ABA: United States v. Anthony Elonis – Third Circuit
Index on Censorship: 10 Countries that have Social Media Banned
The New York Times: Chief Justice Samples Eminem in Online Threats Case
First Amendment Center: Social Networking
Bloomberg: The 8 Most Important Cases in the New Supreme Court Term
Law Street contributor Noel Diem is an editor and aspiring author based in Reading, Pennsylvania. She is an alum of Albright College where she studied English and Secondary Education. In her spare time she enjoys traveling, theater, fashion, and literature. Contact Noel at staff@LawStreetMedia.com.
There is no constitutional right to free speech in the workplace.
"As a general rule, the First Amendment doesn't apply to the private workplace," said Daniel Schwartz, employment law partner at Shipman & Goodwin. Instead, the First Amendment prevents government, but not companies or individuals, from limiting free speech.
You can say whatever you want in a private workplace, Schwartz said, but you should "assume your employermight have something to say about it."
But some forms of employee speech are protected by the nation's labor laws.
"Employees have the right to talk about their wages, hours and working conditions," said Heather Bussing, a California labor attorney.
The difference will likely be at the center of the controversy swirling around a diversity memo written by a now ex-Google employee.
Software engineer James Damore posted a 3,300-word criticism of Google's diversity policies on the company's internal website. In it, he said he valued diversity and inclusion, but argued that the biological differences between men and women "may explain why we don't see equal representation of women in tech and leadership."
Related: Google's open culture tested by engineer's anti-diversity memo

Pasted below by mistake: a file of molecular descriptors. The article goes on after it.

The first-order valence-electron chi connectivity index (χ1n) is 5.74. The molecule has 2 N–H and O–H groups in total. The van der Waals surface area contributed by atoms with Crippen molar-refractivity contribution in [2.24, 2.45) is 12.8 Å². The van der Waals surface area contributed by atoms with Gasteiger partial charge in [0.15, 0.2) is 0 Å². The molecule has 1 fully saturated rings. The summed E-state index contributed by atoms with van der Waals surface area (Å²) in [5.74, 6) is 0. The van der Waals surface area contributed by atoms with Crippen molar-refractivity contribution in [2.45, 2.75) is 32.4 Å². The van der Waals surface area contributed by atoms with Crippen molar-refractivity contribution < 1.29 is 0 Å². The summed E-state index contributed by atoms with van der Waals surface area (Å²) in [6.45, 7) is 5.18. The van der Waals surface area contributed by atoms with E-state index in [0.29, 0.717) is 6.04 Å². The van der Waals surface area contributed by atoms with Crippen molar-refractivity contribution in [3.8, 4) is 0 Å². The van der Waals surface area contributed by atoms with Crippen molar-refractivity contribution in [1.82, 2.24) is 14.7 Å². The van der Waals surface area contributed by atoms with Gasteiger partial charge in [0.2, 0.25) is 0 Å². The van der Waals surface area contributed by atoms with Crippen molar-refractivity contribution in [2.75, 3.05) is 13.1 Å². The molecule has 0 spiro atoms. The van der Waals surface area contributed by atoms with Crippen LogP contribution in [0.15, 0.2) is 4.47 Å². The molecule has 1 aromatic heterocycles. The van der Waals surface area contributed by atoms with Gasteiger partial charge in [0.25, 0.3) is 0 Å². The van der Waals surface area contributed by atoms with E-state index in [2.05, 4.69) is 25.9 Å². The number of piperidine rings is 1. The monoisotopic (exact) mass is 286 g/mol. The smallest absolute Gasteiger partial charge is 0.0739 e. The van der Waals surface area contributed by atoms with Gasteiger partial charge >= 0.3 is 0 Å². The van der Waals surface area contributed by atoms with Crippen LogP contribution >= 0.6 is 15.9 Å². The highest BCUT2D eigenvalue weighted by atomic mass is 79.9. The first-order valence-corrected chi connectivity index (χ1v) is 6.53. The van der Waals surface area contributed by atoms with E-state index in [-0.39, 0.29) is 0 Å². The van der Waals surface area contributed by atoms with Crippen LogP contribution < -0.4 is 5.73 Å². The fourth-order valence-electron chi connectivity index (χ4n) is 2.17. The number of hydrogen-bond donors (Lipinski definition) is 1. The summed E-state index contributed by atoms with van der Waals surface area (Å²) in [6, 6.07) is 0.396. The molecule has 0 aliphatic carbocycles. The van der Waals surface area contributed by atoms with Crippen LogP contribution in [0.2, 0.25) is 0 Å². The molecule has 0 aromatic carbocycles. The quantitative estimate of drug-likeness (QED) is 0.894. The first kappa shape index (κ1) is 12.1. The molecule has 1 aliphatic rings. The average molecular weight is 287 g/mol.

Damore confirmed to some other news outlets on Monday that he had been fired as a result of the memo.
Google(GOOG) has yet to confirm his firing, although a source confirms he is no longer an employee. But CEO Sundar Pichai said in a response sent to Google employees, that while "we strongly support the right of Googlers to express themselves ... to suggest a group of our colleagues have traits that make them less biologically suited to that work is offensive and not OK."
Pichai said that sections of the memo violate the company's Code of Conduct, which requires "each Googler to do their utmost to create a workplace culture that is free of harassment, intimidation, bias and unlawful discrimination."
Related: Silicon Valley spars over Googler's essay
Bussing said that parts of the memo, like his criticism of the company's diversity program,could be considered a discussion about working conditions that is protected by law.But other parts could be considered offensive by Damore's co-workers, and Google had a right to take action.
"Google says it has a line, and that this [memo] crossed it," she said.
Damore told the New York Times that "I have a legal right to express my concerns about the terms and conditions of my working environment and to bring up potentially illegal behavior, which is what my document does."
The memo could also be a different form of protected employee speech that labor law calls "concerted activities." Typically that's speech by employees who are seeking to form a union. But any kind of "call to action" directed at other employees could also fall into this category, said Eric Meyer, a labor law partner Dilworth Paxson who runs the blog The Employer Handbook.
"It's possible he may have a claim," said Meyer.
But a company can fire an employee for violating policy even if his or her speech is protected, Meyer said.
Employers can have a policy to create whatever culture they want inside the business, and to get rid of employees who do not fit in that environment, as long as that policy does not discriminate against a class of people based on characteristics such as gender, age or race, according experts.
"Companies have a right to manage their workplaces as they want," said Schwartz. "they can prefer one point of view over another If they want."
CNNMoney (New York) First published August 8, 2017: 4:43 PM ET